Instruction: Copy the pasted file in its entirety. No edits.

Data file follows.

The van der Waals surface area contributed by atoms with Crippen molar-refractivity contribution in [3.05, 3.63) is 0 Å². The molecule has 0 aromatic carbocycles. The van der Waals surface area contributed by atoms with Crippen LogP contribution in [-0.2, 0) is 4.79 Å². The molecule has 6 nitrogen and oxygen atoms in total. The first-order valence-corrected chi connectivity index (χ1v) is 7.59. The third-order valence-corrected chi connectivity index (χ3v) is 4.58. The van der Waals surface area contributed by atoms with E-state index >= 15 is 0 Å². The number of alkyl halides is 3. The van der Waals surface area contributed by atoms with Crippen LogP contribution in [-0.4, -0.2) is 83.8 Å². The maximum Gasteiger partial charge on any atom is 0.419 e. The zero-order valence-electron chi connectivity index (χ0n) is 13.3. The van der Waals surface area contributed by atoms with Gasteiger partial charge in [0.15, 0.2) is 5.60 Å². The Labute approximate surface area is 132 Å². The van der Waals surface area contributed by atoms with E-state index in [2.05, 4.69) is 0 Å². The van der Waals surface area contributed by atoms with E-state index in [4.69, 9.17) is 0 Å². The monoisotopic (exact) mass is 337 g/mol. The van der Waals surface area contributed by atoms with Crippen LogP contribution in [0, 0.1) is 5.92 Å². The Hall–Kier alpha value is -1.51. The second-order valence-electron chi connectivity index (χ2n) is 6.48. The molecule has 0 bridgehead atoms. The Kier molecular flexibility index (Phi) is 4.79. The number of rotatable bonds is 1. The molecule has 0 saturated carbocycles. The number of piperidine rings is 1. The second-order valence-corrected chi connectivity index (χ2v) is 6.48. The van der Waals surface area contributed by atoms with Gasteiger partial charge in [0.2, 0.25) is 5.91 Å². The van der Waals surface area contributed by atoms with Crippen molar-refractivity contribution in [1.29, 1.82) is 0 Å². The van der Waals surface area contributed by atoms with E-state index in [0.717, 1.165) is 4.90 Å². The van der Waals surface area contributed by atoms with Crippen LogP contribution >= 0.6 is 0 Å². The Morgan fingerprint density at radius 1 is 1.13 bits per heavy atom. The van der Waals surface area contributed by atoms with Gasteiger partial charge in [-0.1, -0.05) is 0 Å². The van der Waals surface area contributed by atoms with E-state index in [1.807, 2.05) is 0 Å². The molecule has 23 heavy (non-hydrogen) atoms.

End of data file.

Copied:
The van der Waals surface area contributed by atoms with Crippen molar-refractivity contribution in [3.05, 3.63) is 0 Å². The molecule has 0 aromatic carbocycles. The van der Waals surface area contributed by atoms with Crippen LogP contribution in [-0.2, 0) is 4.79 Å². The molecule has 6 nitrogen and oxygen atoms in total. The first-order valence-corrected chi connectivity index (χ1v) is 7.59. The third-order valence-corrected chi connectivity index (χ3v) is 4.58. The van der Waals surface area contributed by atoms with E-state index >= 15 is 0 Å². The number of alkyl halides is 3. The van der Waals surface area contributed by atoms with Crippen LogP contribution in [-0.4, -0.2) is 83.8 Å². The maximum Gasteiger partial charge on any atom is 0.419 e. The zero-order valence-electron chi connectivity index (χ0n) is 13.3. The van der Waals surface area contributed by atoms with Gasteiger partial charge in [0.15, 0.2) is 5.60 Å². The Labute approximate surface area is 132 Å². The van der Waals surface area contributed by atoms with E-state index in [2.05, 4.69) is 0 Å². The van der Waals surface area contributed by atoms with E-state index in [4.69, 9.17) is 0 Å². The monoisotopic (exact) mass is 337 g/mol. The van der Waals surface area contributed by atoms with Crippen LogP contribution in [0, 0.1) is 5.92 Å². The Hall–Kier alpha value is -1.51. The second-order valence-electron chi connectivity index (χ2n) is 6.48. The molecule has 0 bridgehead atoms. The Kier molecular flexibility index (Phi) is 4.79. The number of rotatable bonds is 1. The molecule has 0 saturated carbocycles. The number of piperidine rings is 1. The second-order valence-corrected chi connectivity index (χ2v) is 6.48. The van der Waals surface area contributed by atoms with Gasteiger partial charge in [0.2, 0.25) is 5.91 Å². The van der Waals surface area contributed by atoms with Crippen molar-refractivity contribution in [1.29, 1.82) is 0 Å². The van der Waals surface area contributed by atoms with E-state index in [0.717, 1.165) is 4.90 Å². The van der Waals surface area contributed by atoms with Crippen LogP contribution >= 0.6 is 0 Å². The Morgan fingerprint density at radius 1 is 1.13 bits per heavy atom. The van der Waals surface area contributed by atoms with Gasteiger partial charge in [-0.1, -0.05) is 0 Å². The van der Waals surface area contributed by atoms with E-state index in [1.807, 2.05) is 0 Å². The molecule has 23 heavy (non-hydrogen) atoms.